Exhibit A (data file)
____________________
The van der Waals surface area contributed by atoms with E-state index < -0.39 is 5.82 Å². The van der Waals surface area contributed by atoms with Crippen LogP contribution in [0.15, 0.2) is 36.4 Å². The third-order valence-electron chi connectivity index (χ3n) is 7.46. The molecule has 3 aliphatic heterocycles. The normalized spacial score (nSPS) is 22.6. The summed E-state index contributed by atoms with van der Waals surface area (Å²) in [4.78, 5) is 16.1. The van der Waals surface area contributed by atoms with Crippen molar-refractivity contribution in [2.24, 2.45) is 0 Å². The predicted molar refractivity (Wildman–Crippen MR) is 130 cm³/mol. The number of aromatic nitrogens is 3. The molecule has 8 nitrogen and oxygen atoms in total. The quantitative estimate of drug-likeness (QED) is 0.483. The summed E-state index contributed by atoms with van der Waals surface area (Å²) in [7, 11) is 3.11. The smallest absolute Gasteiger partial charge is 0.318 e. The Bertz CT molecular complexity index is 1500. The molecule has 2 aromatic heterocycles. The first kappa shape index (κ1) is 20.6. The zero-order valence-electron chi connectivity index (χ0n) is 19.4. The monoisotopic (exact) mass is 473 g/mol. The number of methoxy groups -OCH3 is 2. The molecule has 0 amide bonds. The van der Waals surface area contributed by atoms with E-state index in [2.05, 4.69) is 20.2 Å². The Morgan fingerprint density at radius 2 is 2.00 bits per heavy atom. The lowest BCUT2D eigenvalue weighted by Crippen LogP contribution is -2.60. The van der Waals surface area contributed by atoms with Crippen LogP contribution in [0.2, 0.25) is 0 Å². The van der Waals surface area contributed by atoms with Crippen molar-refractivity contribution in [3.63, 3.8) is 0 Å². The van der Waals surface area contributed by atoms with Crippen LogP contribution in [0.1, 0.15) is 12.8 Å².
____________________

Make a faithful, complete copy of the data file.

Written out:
The van der Waals surface area contributed by atoms with E-state index < -0.39 is 5.82 Å². The van der Waals surface area contributed by atoms with Crippen LogP contribution in [0.15, 0.2) is 36.4 Å². The third-order valence-electron chi connectivity index (χ3n) is 7.46. The molecule has 3 aliphatic heterocycles. The normalized spacial score (nSPS) is 22.6. The summed E-state index contributed by atoms with van der Waals surface area (Å²) in [4.78, 5) is 16.1. The van der Waals surface area contributed by atoms with Crippen molar-refractivity contribution in [2.24, 2.45) is 0 Å². The predicted molar refractivity (Wildman–Crippen MR) is 130 cm³/mol. The number of aromatic nitrogens is 3. The molecule has 8 nitrogen and oxygen atoms in total. The quantitative estimate of drug-likeness (QED) is 0.483. The summed E-state index contributed by atoms with van der Waals surface area (Å²) in [7, 11) is 3.11. The smallest absolute Gasteiger partial charge is 0.318 e. The Bertz CT molecular complexity index is 1500. The molecule has 2 aromatic heterocycles. The first kappa shape index (κ1) is 20.6. The zero-order valence-electron chi connectivity index (χ0n) is 19.4. The monoisotopic (exact) mass is 473 g/mol. The number of methoxy groups -OCH3 is 2. The molecule has 0 amide bonds. The van der Waals surface area contributed by atoms with E-state index in [2.05, 4.69) is 20.2 Å². The Morgan fingerprint density at radius 2 is 2.00 bits per heavy atom. The lowest BCUT2D eigenvalue weighted by Crippen LogP contribution is -2.60. The van der Waals surface area contributed by atoms with Crippen LogP contribution in [0.2, 0.25) is 0 Å². The van der Waals surface area contributed by atoms with Crippen molar-refractivity contribution in [3.63, 3.8) is 0 Å². The van der Waals surface area contributed by atoms with Crippen LogP contribution in [0.1, 0.15) is 12.8 Å².